Family law is an emotionally-charged area of law that deals with family-related matters, often including children. When a relationship ends, custody and visitation orders are promptly addressed within the decree. This court ordered custody becomes a serious feature of the decree, influencing the future relationship that children sustain with both parents. Child visitation matters can be challenging and often entail a variety of hurdles, such as out-of-state-parents and step-parents.
Following court-ordered visitation can be difficult. Though the intent may start out positive, misinterpreting orders, misunderstanding expectations, scheduling conflicts or communication challenges can create many problems. Though some instances of visitation violation are unavoidable and may show good cause, abusing that situation, or repeat occurrences create unwanted problems for all parties involved. Because of this, parents often forget that their anger and frustration toward each other is a battle between two adults and should not include the children.
However, if you feel your court-ordered visitation rights are being violated, a Family Access Motion (“FAM”) should be filed to restore visitation rights. But how do you know when to file a FAM? Ask yourself a few preliminary questions:
- What is the situation?
- Why is visitation being violated?
- How long has it been a recurring event?
A one-time occurrence is not reasonable cause to seek a FAM. Neither are statements made by the other parent, such as:
- “I don’t want to share my child.”
- “It’s too inconvenient.”
- “My ex is a bum.”
Before we go on, know that the Family Access Motion differs from a request to modify custody. While FAM is the action to seek when the ordered visitation has been violated, the Motion to Modify is a request to change the existing court order for visitation and/or custody.
On the other hand, if your custody and parenting rights have been violated, then the Family Access Motion might be the appropriate action to take. To start the process, you should consider:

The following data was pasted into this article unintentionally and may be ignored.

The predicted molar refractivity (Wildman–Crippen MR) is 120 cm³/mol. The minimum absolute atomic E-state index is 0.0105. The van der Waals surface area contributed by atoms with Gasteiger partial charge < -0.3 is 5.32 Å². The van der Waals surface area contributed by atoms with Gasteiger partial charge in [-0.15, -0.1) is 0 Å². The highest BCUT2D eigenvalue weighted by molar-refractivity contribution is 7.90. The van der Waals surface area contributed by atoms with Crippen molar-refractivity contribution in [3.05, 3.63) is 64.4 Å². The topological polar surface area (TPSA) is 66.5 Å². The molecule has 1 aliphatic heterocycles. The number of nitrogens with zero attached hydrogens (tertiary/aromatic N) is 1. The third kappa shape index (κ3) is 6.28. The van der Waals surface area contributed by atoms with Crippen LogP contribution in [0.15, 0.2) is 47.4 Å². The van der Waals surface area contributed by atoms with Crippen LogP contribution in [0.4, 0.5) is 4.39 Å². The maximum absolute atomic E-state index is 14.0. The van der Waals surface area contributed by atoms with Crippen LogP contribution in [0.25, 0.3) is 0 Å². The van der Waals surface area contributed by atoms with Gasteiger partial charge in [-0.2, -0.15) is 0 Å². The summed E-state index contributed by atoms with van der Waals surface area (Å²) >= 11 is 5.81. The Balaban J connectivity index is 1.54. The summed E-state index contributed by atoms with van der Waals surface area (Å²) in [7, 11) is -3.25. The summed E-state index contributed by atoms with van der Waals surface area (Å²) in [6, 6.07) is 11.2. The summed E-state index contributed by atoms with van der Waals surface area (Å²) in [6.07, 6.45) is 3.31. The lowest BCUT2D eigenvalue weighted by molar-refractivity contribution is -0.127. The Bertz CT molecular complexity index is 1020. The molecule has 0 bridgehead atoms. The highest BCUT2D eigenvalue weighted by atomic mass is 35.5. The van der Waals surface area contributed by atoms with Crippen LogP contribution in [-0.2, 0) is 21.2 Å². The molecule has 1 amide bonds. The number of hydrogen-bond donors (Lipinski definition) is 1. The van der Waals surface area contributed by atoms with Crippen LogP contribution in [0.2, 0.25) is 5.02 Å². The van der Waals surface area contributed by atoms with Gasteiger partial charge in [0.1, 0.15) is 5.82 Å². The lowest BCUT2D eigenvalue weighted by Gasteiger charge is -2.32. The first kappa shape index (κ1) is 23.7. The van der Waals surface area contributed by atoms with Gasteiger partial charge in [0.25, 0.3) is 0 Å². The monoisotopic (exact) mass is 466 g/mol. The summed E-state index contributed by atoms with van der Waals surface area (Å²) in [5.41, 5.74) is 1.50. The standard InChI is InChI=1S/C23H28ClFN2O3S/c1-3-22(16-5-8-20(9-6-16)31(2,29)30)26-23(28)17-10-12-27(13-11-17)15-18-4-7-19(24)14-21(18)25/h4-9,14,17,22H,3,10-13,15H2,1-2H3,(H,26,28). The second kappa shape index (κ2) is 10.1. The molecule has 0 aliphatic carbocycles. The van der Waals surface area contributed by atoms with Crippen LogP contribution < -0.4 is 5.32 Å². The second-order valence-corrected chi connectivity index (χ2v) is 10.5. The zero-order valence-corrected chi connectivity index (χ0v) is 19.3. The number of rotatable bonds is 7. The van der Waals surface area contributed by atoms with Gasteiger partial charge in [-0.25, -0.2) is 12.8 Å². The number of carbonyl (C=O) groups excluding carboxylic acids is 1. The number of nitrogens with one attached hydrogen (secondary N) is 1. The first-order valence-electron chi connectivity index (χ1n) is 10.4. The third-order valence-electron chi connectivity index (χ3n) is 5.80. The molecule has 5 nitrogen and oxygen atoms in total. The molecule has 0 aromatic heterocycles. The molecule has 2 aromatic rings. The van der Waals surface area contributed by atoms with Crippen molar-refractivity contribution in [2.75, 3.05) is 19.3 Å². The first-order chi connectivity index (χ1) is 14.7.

- Consulting with an attorney experienced in this field to review the divorce judgment in regard to visitation;
- Preparing a list of specific examples in which your visitation has been violated.
Upon filing a Family Access Motion, a hearing will be set, and if one parent is found to be in violation, the following penalties may apply:
- Counseling to help reestablish relationships and heal damage caused by visitation separation;
- A fine of up to $500;
- Compensatory time for the visitation time missed with the child;
- Required counseling concerning the importance of providing the child with a continuing and meaningful relationship with both parents;
- Posting a bond to ensure future compliance with the new judgment;
- Pay the cost of counseling to re-establish the parent-child relationship.
If visitation is further denied, more serious penalties such as contempt could apply.
The Law Offices of Kathleen E. Shaul believe that in most situations, it is in the best interest of the child to have a meaningful relationship with both parents. She reminds birth parents that if something should happen (death, illness, accident) to one parent, there is a possibility that the child will go to live with the surviving parent. At the time of separation or divorce, she advises that parents maintain the custody arrangements agreed upon by the parents or ordered by the court, despite how difficult this task might seem.
One such case Kathleen dealt with demonstrates the necessity to abide by court judgments. Mother and father divorced and court-ordered visitation was established for their child. Mother remarried and moved out of state with her new husband. Soon after this move, the mother and step-father refused to allow the child to have visitation with his birth father, claiming the situation was ‘inconvenient’. The end result was that the child became unfamiliar with his father. In the meantime, mother developed cancer and died several years later. While the step-father petitioned the court for adoption, the birth father became aware of the situation and intervened.
The birth father contacted Kathleen Shaul insisting he never gave up custody and expressed his desire to have his child returned. Within weeks, the birth father was awarded custody of the child, and the transition for the child was much harder due to his mother’s deviation from the court-ordered visitation years ago.
This is an extreme, but real case. It demonstrates the necessity to obey visitation rights for the benefit of the child. While at times it may seem inconvenient to fulfill the requirements, it is important to keep in mind the child’s need to maintain a healthy relationship with both parents.
Are you or someone you know having problems with court-ordered child visitation? Do you have questions about child visitation or child custody? Do you feel as if your custodial arrangement should be modified? Kathleen Shaul and her legal team are available to handle your questions and concerns. Call us at (314) 499-1476.